# 16.3 Energy carried by electromagnetic waves  (Page 4/5)

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How does the intensity of an electromagnetic wave depend on its electric field? How does it depend on its magnetic field?

What is the physical significance of the Poynting vector?

It has the magnitude of the energy flux and points in the direction of wave propagation. It gives the direction of energy flow and the amount of energy per area transported per second.

A 2.0-mW helium-neon laser transmits a continuous beam of red light of cross-sectional area $0.25\phantom{\rule{0.2em}{0ex}}{\text{cm}}^{2}$ . If the beam does not diverge appreciably, how would its rms electric field vary with distance from the laser? Explain.

## Problems

While outdoors on a sunny day, a student holds a large convex lens of radius 4.0 cm above a sheet of paper to produce a bright spot on the paper that is 1.0 cm in radius, rather than a sharp focus. By what factor is the electric field in the bright spot of light related to the electric field of sunlight leaving the side of the lens facing the paper?

A plane electromagnetic wave travels northward. At one instant, its electric field has a magnitude of 6.0 V/m and points eastward. What are the magnitude and direction of the magnetic field at this instant?

The magnetic field is downward, and it has magnitude $2.00\phantom{\rule{0.2em}{0ex}}×\phantom{\rule{0.2em}{0ex}}{10}^{-8}\text{T}$ .

The electric field of an electromagnetic wave is given by
$E=\left(6.0\phantom{\rule{0.2em}{0ex}}×\phantom{\rule{0.2em}{0ex}}{10}^{-3}\phantom{\rule{0.2em}{0ex}}\text{V/m}\right)\phantom{\rule{0.2em}{0ex}}\text{sin}\phantom{\rule{0.2em}{0ex}}\left[2\pi \left(\frac{x}{18\phantom{\rule{0.2em}{0ex}}\text{m}}-\frac{t}{6.0\phantom{\rule{0.2em}{0ex}}×\phantom{\rule{0.2em}{0ex}}{10}^{-8}\phantom{\rule{0.2em}{0ex}}\text{s}}\right)\right]\stackrel{^}{j}.$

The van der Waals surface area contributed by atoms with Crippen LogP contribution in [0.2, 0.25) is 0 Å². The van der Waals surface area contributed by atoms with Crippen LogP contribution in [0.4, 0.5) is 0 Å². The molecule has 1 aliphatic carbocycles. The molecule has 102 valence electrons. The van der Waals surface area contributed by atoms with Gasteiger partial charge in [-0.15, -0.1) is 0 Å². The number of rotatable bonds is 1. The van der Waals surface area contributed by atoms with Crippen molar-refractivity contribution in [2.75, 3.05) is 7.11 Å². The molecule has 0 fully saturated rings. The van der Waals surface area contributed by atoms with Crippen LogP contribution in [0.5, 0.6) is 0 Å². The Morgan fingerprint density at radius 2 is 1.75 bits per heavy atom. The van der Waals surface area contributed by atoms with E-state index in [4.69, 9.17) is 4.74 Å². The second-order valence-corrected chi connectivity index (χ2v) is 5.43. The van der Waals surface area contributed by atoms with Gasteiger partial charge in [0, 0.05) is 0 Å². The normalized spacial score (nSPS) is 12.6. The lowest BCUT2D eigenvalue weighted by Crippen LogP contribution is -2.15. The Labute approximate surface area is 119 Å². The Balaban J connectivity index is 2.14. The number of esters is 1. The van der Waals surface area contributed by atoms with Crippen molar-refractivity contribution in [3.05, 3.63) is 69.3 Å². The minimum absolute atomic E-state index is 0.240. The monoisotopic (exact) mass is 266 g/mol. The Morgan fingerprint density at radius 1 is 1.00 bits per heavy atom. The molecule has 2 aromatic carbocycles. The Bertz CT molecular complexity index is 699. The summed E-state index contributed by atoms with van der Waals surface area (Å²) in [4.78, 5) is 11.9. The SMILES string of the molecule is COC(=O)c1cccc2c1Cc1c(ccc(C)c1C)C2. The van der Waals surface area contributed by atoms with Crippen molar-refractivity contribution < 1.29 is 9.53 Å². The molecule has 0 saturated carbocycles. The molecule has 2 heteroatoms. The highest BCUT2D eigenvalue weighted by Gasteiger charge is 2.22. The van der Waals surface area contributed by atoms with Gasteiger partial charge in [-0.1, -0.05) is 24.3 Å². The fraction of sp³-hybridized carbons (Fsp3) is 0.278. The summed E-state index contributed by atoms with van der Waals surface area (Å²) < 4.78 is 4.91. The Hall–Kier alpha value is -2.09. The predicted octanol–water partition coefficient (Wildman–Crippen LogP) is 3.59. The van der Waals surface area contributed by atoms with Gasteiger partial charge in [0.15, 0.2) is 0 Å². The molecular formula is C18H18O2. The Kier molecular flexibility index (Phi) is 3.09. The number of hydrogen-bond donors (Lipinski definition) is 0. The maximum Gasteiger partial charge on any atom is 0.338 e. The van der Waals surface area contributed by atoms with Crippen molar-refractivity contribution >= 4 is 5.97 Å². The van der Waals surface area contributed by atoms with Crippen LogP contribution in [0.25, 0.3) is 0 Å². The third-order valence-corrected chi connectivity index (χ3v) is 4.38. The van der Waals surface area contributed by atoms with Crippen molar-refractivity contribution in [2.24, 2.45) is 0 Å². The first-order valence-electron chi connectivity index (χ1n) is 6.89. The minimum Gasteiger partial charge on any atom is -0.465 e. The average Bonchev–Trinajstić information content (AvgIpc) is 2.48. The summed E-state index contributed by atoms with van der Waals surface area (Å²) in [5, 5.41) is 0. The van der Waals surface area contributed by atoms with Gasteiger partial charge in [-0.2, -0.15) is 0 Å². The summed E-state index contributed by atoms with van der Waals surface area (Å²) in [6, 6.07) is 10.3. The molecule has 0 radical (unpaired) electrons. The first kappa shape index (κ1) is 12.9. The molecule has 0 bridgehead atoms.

Write the equations for the associated magnetic field and Poynting vector.

A radio station broadcasts at a frequency of 760 kHz. At a receiver some distance from the antenna, the maximum magnetic field of the electromagnetic wave detected is $2.15\phantom{\rule{0.2em}{0ex}}×\phantom{\rule{0.2em}{0ex}}{10}^{-11}\text{T}$ .
(a) What is the maximum electric field? (b) What is the wavelength of the electromagnetic wave?

a. $6.45\phantom{\rule{0.2em}{0ex}}×\phantom{\rule{0.2em}{0ex}}{10}^{-3}\phantom{\rule{0.2em}{0ex}}\text{V/m;}$ b. 394 m

The filament in a clear incandescent light bulb radiates visible light at a power of 5.00 W. Model the glass part of the bulb as a sphere of radius ${r}_{0}=3.00\phantom{\rule{0.2em}{0ex}}\text{cm}$ and calculate the amount of electromagnetic energy from visible light inside the bulb.

At what distance does a 100-W lightbulb produce the same intensity of light as a 75-W lightbulb produces 10 m away? (Assume both have the same efficiency for converting electrical energy in the circuit into emitted electromagnetic energy.)

11.5 m

An incandescent light bulb emits only 2.6 W of its power as visible light. What is the rms electric field of the emitted light at a distance of 3.0 m from the bulb?

A 150-W lightbulb emits 5% of its energy as electromagnetic radiation. What is the magnitude of the average Poynting vector 10 m from the bulb?

$5.97\phantom{\rule{0.2em}{0ex}}×\phantom{\rule{0.2em}{0ex}}{10}^{-3}{\phantom{\rule{0.2em}{0ex}}\text{W/m}}^{2}$

A small helium-neon laser has a power output of 2.5 mW. What is the electromagnetic energy in a 1.0-m length of the beam?

At the top of Earth’s atmosphere, the time-averaged Poynting vector associated with sunlight has a magnitude of about $1.4\phantom{\rule{0.2em}{0ex}}{\text{kW/m}}^{2}.$
(a) What are the maximum values of the electric and magnetic fields for a wave of this intensity? (b) What is the total power radiated by the sun? Assume that the Earth is $1.5\phantom{\rule{0.2em}{0ex}}×\phantom{\rule{0.2em}{0ex}}{10}^{11}\text{m}$ from the Sun and that sunlight is composed of electromagnetic plane waves.